Monday, February 27, 2017

Sleep 101

Be in the Know: Sleep 101
College is one of the most exciting times in a person's life. However, it is also one of the busiest, most hectic times. Students juggle having to study, work, and a social life. The ideal 7-9 hours of recommended sleep each night becomes a distant dream. Furthermore, it is no surprise that researchers are finding that students are putting sleep on the back burner to accommodate their busy schedules. In fact, recent research has provided the following information:
  • only 11% of college students have good sleep quality
  • 73% have occasional problems sleeping
  • 18% of college men suffer from insomnia
  • 30% of college women suffer from insomnia
This data is nothing short of alarming. Life has become too fast-paced, competitive, and strenuous. College students are doing their best to hopefully join the workforce to pay off student loans and further their career goals. But as they get caught up in the fast lane, sleep is not always a priority. However, getting a copious amount of sleep actually makes students more successful. Some of the effects and benefits of good sleep include the following:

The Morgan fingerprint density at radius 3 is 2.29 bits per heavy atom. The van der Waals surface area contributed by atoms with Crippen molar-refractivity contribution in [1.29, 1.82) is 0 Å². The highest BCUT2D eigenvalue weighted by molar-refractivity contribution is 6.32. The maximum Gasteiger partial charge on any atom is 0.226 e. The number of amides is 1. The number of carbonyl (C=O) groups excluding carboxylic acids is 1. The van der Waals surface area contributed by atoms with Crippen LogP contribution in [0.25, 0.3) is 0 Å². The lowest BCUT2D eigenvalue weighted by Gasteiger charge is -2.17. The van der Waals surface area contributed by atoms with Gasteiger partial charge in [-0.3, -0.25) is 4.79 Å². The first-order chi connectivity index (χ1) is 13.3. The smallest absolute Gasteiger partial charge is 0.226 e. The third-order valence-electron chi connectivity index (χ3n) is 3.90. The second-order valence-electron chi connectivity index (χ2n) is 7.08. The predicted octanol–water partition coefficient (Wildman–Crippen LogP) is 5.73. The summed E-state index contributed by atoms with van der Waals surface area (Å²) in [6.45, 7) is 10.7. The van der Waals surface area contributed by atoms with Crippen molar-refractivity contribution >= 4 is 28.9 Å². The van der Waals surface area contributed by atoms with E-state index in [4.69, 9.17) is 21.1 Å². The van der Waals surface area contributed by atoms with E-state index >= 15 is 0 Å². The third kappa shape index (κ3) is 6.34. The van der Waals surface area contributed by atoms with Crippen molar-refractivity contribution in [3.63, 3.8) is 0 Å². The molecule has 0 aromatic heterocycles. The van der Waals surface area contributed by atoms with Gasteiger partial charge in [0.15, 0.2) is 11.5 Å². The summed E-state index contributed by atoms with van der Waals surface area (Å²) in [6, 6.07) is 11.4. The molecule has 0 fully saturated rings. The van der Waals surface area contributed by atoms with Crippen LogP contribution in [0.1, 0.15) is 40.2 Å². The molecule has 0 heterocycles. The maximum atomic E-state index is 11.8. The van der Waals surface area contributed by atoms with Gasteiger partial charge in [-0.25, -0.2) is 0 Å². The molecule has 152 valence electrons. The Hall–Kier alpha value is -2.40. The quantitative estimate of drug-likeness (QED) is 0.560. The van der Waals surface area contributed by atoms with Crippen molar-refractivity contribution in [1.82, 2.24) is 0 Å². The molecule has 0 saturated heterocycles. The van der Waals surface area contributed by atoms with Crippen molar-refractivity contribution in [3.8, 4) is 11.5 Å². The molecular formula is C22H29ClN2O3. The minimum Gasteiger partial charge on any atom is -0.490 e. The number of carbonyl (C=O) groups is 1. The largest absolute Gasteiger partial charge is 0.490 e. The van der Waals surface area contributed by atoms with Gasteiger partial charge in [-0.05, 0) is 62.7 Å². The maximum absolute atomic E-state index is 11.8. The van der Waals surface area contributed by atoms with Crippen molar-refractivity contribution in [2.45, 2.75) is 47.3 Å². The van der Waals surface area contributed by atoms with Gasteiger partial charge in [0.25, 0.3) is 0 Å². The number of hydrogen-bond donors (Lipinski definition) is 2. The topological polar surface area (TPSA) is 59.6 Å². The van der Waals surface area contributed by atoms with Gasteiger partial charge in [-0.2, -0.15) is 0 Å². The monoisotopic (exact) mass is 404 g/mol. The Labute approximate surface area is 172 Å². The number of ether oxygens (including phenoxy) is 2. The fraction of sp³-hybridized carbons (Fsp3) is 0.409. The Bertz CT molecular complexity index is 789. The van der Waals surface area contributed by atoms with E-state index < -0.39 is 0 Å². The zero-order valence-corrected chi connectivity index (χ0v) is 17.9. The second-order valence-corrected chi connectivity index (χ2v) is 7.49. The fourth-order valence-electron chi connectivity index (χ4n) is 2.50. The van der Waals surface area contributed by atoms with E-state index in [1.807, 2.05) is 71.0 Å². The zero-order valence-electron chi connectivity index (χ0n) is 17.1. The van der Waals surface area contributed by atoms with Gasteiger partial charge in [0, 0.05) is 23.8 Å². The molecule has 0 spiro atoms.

• higher grades ("A" students generally get 25 minutes more sleep per night and go to sleep 40 minutes sooner than "B" students)
  • better emotional health
  • improved memory
  • improved focus
Not many students are aware of how sleep is affecting their academic performance.  There are several myths out there that hinder students from improving their sleep. Students often have no idea that pulling an "all-nighter" and cramming for a test can actually hurt grades. More total sleep, especially REM sleep, actually leads to better test scores and grades. Many students also do not realize that lost sleep cannot be regained by sleeping longer or later. Once sleep is lost, there is absolutely no getting it back. So how are we supposed to combat all these myths and get on track? Here are some helpful tips:
  • create a consistent sleep schedule (wake within the same hour daily, go to sleep within the same hour daily)
  • expose yourself to sunlight or other bright light each morning
  • avoid taking naps (and if you do nap, keep it to 20-30 minutes max)
  • avoid going to bed until you are drowsy
  • exercise regularly, but not within 2 hours of bedtime
  • if you snack before bedtime, make it a light snack
  • avoid alcohol and smoking within 2 hours of bedtime
  • avoid caffeine within 6 hours prior to bedtime
There is a long list of suggestions for students to improve their sleep habits. It is hard to be perfect when you are on a rigorous college schedule. Therefore, start out small. Pick one or two things from the list of tips. Start with those. Once you have mastered them, move on to something else. Even just changing a few behaviors can drastically change your sleep patterns for the better.
Snoozin' Like a Panther
The Health Education Resource Center (HERC) is always doing its best to educate students so that they can be healthy and successful here at EIU. The next Snoozin' Like a Panther presentation will be on March 22, 2017 at 7 PM in the MLK Union: Martinsville Room. Here, students can get additional information on sleep and ask questions.